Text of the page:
Heart and Soul: Proud to be in the police force

The Royal Malaysia Police contigent marching during the 66th Merdeka celebrations in Putrajaya on Aug 31, 2023. Photo: The Star/Azhar Mahfof

Heart & Soul
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On March 25, the Royal Malaysia Police (RMP) will celebrate 217 years since it was established. It is a special day for those affiliated directly or indirectly, past and present, with the organisation, whether they are sworn or unsworn serving officers, retired officers, police volunteers, auxiliary police, police cadets, or undergraduate police volunteer corps of public universities (SUKSIS). On that day, all police communities will take time to remember the official commencement of an organised police force in the country.

On March 25, 1807, the Royal Charter of Justice was first presented by the British Government to the East India Company, empowering the company to exercise jurisdiction over all criminal and civil matters within Prince of Wales Island (as Penang was then known). Therefore, the day marks a significant event in Malaysian policing history.

Although English law provides the foundation for the Charter of Justice, the charter has been subject to many changes to accommodate local conditions and needs. The rich and colourful history of the RMP has created many waves of change that have influenced this country’s policy and blueprints.

The RMP has faced many challenges over time. Its efforts to meet the community’s growing demands in preserving peace and security are never easy or free from controversy. Despite that, the RMP has successfully ensured its survival through committed service by many individuals. In the process of safeguarding the people, land, and His Highness the king’s safety and security, many lives have been sacrificed. These are the unsung heroes of the country and the organisation. Many of their names and contributions are commemorated on this special day.

I have been with the police service for almost 20 years and have had the privilege of serving under eight Inspectors-General of Police. I can remember many memorable times with pride. I joined the service as a Cadet Assistant Superintendent of Police in 2004. Coming from a middle-class family where both parents were civil servants, I decided to continue the tradition. However, I had not anticipated being the first in the family to join the police service. I joined the service when it was in the middle of a vigorous transformation because the Royal Commission to Enhance the Operation of the Royal Malaysia Police Force had just presented its 433-page report with 125 recommendations to the government. Issues concerning police image, integrity, efficiency, human rights, transparency, and community relationships were among the report’s highlights.

For police officers, it is difficult to please everyone all the time, and what is right and wrong is often not black and white. Using the law as our guide, decisions must be made on a case-by-case basis and discretion must be exercised regarding fairness and transparency.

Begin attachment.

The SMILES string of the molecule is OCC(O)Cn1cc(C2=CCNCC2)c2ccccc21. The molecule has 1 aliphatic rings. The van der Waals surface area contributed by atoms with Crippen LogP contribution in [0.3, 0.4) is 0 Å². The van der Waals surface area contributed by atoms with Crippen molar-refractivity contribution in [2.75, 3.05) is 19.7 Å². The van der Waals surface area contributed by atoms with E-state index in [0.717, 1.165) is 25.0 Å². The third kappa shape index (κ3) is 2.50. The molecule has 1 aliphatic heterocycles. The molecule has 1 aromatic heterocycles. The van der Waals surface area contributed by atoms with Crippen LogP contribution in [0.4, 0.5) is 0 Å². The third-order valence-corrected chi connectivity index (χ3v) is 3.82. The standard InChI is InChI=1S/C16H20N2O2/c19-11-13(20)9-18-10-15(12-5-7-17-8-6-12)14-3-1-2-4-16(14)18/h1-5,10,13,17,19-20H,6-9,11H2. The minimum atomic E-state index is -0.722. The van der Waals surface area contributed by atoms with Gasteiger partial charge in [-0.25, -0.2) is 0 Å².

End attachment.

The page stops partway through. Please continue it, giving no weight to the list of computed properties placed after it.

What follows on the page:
Our job is not confined to dealing only with criminal activities and public disturbances but extends to domestic concerns, for example, family disputes and misunderstandings between neighbours. Issues that often require police officers’ discretion include traffic offences, crimes involving mentally ill individuals, and hate crimes. People seek our assistance in times of distress. We cannot choose to ignore those situations although no criminal elements are present. Every call of duty needs to be attended to. However, this also creates difficulties and stretches departmental resources.

Policing is different from other public services, primarily because of the power vested in police personnel by legislation. Since joining the force, however, I have seen progression in policing, and I have been strongly aware of serious efforts being undertaken by the leadership and government to ensure that the police service is one of the most respected public service departments in the country.

The current leadership of the RMP actively promotes police engagement with the community in eradicating crime through a variety of initiatives, programmes, and activities. I have sensed a change in public sentiment in recent years towards police personnel. The police are seen more as acceptable people than in the past when they were more likely to be seen as aggressors or government tools.

As we look forward to a better future for everyone in the country, the RMP will continuously play an important part in shaping the country’s security landscape together with the support of the Home Affairs Ministry as the parent organisation and all other enforcement agencies. Despite many new challenges, the RMP will stand tall no matter the circumstances, particularly because of its many sincere and committed personnel.

As the RMP is commencing its 217th year, I foresee a better and brighter future for the organisation and people of the country. With people from Gen X, Y, and Z making their way into every corner of civil administration, including the police service, and with their intelligent minds and different ways of doing things, I anticipate a better, more stable, and safer future for all of us. I will always be proud to be one of the men in blue. Happy 217th Police Day!

Supt Dr Sivabalan Suppiah is a serving officer with the Royal Malaysia Police. He is also an alumnus of the Hubert H. Humphrey Fellowship from American University, Washington DC.

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